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Congress Hears More On BATFE Tactics At Richmond Gun Show

Thursday, March 9, 2006

On February 28, the U.S. House Judiciary Committee’s Subcommittee on Crime, Terrorism and Homeland Security, chaired by Representative Howard Coble (R-NC), held a second hearing on the heavy-handed enforcement tactics used by the Bureau of Alcohol, Tobacco, Firearms and Explosives at several gun shows in Richmond, Virginia.

BATFE’s Assistant Director for Field Operations, Michael Bouchard, offered a very limited apology for some of the Bureau’s actions, acknowledging that “some techniques” used at the show were not “consistent with ATF’s best practices.”

In particular, Bouchard conceded that the Bureau shouldn’t have set up a command post at the show itself, creating a massive, visible law enforcement presence. He also said BATFE shouldn’t have given some attendees a letter accusing them of violating federal laws—a letter which summoned them to BATFE’s offices for further questioning, but which Bouchard said did not serve a legal purpose. Finally, he said the Bureau should have “more thoroughly explain[ed] the parameters” for the “residency checks” in which federal and local officers visited show attendees’ homes to ask their family members and neighbors about the attendees’ gun purchases.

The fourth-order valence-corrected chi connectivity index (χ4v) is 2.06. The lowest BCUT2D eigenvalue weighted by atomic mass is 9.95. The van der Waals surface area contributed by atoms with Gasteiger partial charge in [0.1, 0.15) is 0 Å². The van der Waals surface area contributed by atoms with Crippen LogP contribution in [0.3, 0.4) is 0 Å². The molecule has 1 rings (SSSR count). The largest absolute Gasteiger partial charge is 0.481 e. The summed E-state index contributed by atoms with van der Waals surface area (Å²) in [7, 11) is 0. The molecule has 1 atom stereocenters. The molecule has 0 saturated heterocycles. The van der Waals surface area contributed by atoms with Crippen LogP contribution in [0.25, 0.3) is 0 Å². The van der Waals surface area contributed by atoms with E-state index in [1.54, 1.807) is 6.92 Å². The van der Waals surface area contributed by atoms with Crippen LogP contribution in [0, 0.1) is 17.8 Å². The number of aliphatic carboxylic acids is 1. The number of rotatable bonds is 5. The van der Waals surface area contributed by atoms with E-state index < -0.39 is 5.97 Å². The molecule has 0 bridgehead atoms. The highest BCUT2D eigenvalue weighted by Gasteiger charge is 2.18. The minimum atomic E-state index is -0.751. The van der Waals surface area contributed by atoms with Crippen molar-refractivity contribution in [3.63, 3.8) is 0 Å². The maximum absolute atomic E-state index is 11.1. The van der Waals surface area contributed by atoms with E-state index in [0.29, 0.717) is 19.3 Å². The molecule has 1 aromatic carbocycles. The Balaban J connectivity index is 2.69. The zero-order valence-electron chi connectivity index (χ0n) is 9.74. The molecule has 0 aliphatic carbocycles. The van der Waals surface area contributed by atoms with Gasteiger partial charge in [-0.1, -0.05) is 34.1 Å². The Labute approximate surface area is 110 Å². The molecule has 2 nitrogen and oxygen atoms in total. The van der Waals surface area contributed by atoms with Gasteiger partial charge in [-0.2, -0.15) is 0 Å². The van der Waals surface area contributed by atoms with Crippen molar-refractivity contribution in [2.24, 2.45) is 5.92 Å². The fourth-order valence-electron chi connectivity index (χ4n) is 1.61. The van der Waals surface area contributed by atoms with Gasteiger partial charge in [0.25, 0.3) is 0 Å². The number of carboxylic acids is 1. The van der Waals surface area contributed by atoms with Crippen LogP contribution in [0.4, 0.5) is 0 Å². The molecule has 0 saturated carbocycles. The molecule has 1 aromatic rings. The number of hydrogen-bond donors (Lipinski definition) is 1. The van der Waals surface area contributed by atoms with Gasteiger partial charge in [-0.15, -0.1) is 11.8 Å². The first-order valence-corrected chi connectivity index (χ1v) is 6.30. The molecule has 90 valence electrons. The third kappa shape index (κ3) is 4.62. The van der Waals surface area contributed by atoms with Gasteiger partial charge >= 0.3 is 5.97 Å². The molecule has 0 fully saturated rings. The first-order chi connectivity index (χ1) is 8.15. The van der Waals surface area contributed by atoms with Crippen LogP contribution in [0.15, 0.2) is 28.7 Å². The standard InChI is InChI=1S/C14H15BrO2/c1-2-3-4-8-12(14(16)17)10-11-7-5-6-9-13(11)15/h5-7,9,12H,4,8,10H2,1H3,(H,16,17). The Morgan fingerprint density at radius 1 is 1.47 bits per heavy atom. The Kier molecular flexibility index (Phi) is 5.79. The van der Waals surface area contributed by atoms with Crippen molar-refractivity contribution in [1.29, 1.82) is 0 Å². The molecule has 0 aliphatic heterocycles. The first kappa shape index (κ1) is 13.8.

Bouchard did not, however, fully answer many other concerns about the Bureau’s tactics, such as the strategies it used to target certain buyers for “discouragement” at the show, or traffic stops and gun seizures off the show premises. He also did not address the legality of using federal firearms licensees’ records for sweeping “residency checks” of hundreds of gun buyers, or why BATFE never responded to local officials’ concerns about the legality of those checks.

NRA-ILA applauds the subcommittee for airing the issues at this hearing, and will work to ensure that Congress continues to shine a light on federal agencies’ practices in enforcing the nation’s laws. Stay tuned for more information on future hearings or legislative activity!

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Established in 1975, the Institute for Legislative Action (ILA) is the "lobbying" arm of the National Rifle Association of America. ILA is responsible for preserving the right of all law-abiding individuals in the legislative, political, and legal arenas, to purchase, possess and use firearms for legitimate purposes as guaranteed by the Second Amendment to the U.S. Constitution.